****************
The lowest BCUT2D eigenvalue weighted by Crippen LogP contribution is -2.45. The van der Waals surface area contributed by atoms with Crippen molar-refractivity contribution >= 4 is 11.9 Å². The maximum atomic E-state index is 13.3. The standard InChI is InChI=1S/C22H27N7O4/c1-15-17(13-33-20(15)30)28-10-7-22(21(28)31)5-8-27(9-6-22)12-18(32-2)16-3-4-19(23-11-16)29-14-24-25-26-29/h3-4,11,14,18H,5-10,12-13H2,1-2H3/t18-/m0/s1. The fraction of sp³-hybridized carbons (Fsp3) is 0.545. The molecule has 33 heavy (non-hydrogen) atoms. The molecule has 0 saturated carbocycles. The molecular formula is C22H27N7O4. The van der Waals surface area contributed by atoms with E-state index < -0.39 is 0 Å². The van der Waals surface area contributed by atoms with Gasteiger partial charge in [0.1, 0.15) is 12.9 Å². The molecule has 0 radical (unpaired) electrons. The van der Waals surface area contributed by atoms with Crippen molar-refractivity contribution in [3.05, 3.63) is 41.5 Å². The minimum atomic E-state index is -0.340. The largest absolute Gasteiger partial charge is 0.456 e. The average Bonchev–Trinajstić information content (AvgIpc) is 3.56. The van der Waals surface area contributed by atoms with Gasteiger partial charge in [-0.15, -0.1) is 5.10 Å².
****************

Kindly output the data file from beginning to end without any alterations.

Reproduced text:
The lowest BCUT2D eigenvalue weighted by Crippen LogP contribution is -2.45. The van der Waals surface area contributed by atoms with Crippen molar-refractivity contribution >= 4 is 11.9 Å². The maximum atomic E-state index is 13.3. The standard InChI is InChI=1S/C22H27N7O4/c1-15-17(13-33-20(15)30)28-10-7-22(21(28)31)5-8-27(9-6-22)12-18(32-2)16-3-4-19(23-11-16)29-14-24-25-26-29/h3-4,11,14,18H,5-10,12-13H2,1-2H3/t18-/m0/s1. The fraction of sp³-hybridized carbons (Fsp3) is 0.545. The molecule has 33 heavy (non-hydrogen) atoms. The molecule has 0 saturated carbocycles. The molecular formula is C22H27N7O4. The van der Waals surface area contributed by atoms with E-state index < -0.39 is 0 Å². The van der Waals surface area contributed by atoms with Gasteiger partial charge in [0.1, 0.15) is 12.9 Å². The molecule has 0 radical (unpaired) electrons. The van der Waals surface area contributed by atoms with Crippen molar-refractivity contribution in [3.05, 3.63) is 41.5 Å². The minimum atomic E-state index is -0.340. The largest absolute Gasteiger partial charge is 0.456 e. The average Bonchev–Trinajstić information content (AvgIpc) is 3.56. The van der Waals surface area contributed by atoms with Gasteiger partial charge in [-0.15, -0.1) is 5.10 Å².